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Old 04-28-2012, 08:36 PM   #1
MizooBrew
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Default Decreasing gravity .004 points with new yeast

Hey all! I've got myself a Oktoberfest/Marzen fermenting right now that had an OG = 1.060. Yeah, yeah, I know that's slightly (about 0.005 points) high according to the BJCP guidelines, but I'm brewing this for an Oktoberfest party, so going a little higher seemed appropriate (that, and my efficiency came in higher than anticipated). At any rate, it just got finished with its diacetyl rest and is sitting at SG = 1.021. This is in keeping with the yeast that I pitched, which was a starter of WLP820, their Oktoberfest/Marzen lager blend. It has attenuation values of 65-73%, so it stopping at this point makes sense (expected anywhere from 1.016-1.022).

Despite my high OG I would still like to keep the FG within style guidelines to keep the drinkability of this. So I went out and got myself a pack of Wyeast 2124, their Bohemian Lager which has attenuation of 73-77%. Based upon my calculations, this should put me at an FG of ~1.013-1.016; safely within the style guidelines.

So, my question is should I just smack it and pitch it in or make a small yeast starter and pitch this in at high krausen (of the starter)? It only needs to drop me 1.008-1.005 points, so I don't think I need a big starter, I was planning on make a .6L starter (with 1/4 tsp yeast nutrient) just so I can pitch them in at their peak activity. I plan to pitch the whole starter, which will only be kept on the stir plate to aerate so as to not have a cardboardy-tasting starter. Does this sound like an okay remedy to my situation?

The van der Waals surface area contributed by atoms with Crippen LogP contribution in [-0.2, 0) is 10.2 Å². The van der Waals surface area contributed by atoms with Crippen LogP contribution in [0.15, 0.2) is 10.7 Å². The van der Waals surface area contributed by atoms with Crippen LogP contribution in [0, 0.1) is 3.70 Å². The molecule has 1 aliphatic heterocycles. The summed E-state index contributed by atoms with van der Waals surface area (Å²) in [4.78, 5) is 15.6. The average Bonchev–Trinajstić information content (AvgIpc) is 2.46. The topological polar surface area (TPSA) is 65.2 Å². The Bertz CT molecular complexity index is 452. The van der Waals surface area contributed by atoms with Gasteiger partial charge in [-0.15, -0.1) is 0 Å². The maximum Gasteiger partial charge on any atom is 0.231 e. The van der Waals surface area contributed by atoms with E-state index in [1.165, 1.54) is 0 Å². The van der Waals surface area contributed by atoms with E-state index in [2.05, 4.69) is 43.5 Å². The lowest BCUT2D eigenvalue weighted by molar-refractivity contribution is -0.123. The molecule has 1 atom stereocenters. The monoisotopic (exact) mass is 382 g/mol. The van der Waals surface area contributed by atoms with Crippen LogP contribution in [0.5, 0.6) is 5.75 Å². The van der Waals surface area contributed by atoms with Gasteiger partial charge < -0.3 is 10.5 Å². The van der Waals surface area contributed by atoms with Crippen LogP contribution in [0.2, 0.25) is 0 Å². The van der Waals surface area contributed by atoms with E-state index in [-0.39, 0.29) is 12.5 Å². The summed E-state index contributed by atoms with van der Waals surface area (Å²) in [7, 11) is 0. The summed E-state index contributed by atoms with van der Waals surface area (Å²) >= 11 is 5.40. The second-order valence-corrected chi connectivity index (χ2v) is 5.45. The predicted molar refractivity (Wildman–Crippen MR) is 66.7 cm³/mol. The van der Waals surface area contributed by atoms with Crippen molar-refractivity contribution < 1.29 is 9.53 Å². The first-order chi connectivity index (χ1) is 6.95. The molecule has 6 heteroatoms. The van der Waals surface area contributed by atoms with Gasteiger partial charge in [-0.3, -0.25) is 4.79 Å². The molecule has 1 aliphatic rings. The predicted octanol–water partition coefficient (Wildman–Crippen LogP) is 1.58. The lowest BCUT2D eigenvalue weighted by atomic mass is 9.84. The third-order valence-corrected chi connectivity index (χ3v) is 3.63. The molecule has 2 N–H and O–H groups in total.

Thanks HBT!

PS. Brewing this on 04/15/12, and have been fermenting in a temp controlled vessel at ~52F, raised up to mid-sixties for its three day diacetyl rest.

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Old 04-28-2012, 08:59 PM   #2
Denny
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I would guess that new yeast won't do much. Attenuation is far more dependent on wort fermentability than the attenuation rating of the yeast. That's meant for comparing ine yeast to another and has little bearing in the attenuation you'll actually get. In addition, it takes a lot of yeast to get a fermentation going again. Something on the order of a qt. of slurry from a brewpub might do it. I've screwed up more than a few beers by trying to "save" them. My advice would be that if it tastes good, leave it alone. If you do add more yeast, don't pitch the whole starter. Decant first.

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Old 04-28-2012, 09:06 PM   #3
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Quote:
Originally Posted by Denny View Post
If you do add more yeast, don't pitch the whole starter. Decant first.
Even with such a small starter (that shouldn't be oxidized at all)? I was planning on fermenting the starter and the fermentation temps ideal for this yeast as well, in order to reduce any off flavors. I actually added some hops to it in order to keep the IBUs the same, so I wouldn't think it would affect the taste too much... Don't many people pitch small starters when they're at high krausen? It's only going to be a 600ml starter to chew through just a few sugars.

If the attenuation values are not meaningful, how can they really allow you to compare yeasts based upon this?
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Old 04-28-2012, 10:04 PM   #4
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The attenuation values are based on a standardized wort. They reflect a general ballpark, but I've had yeast rated at 75% go anywhere from 60-85% depending on wort composition.

Make your own decision, but I never like starter wort in my nice fresh wort. You're putting it on a stir plate..there's no way it won't be oxidized. And IMO that's much too small a starter to do much good.

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Old 04-29-2012, 12:07 AM   #5
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Sorry Denny, didn't mean to seem defensive. I very much appreciate your responses!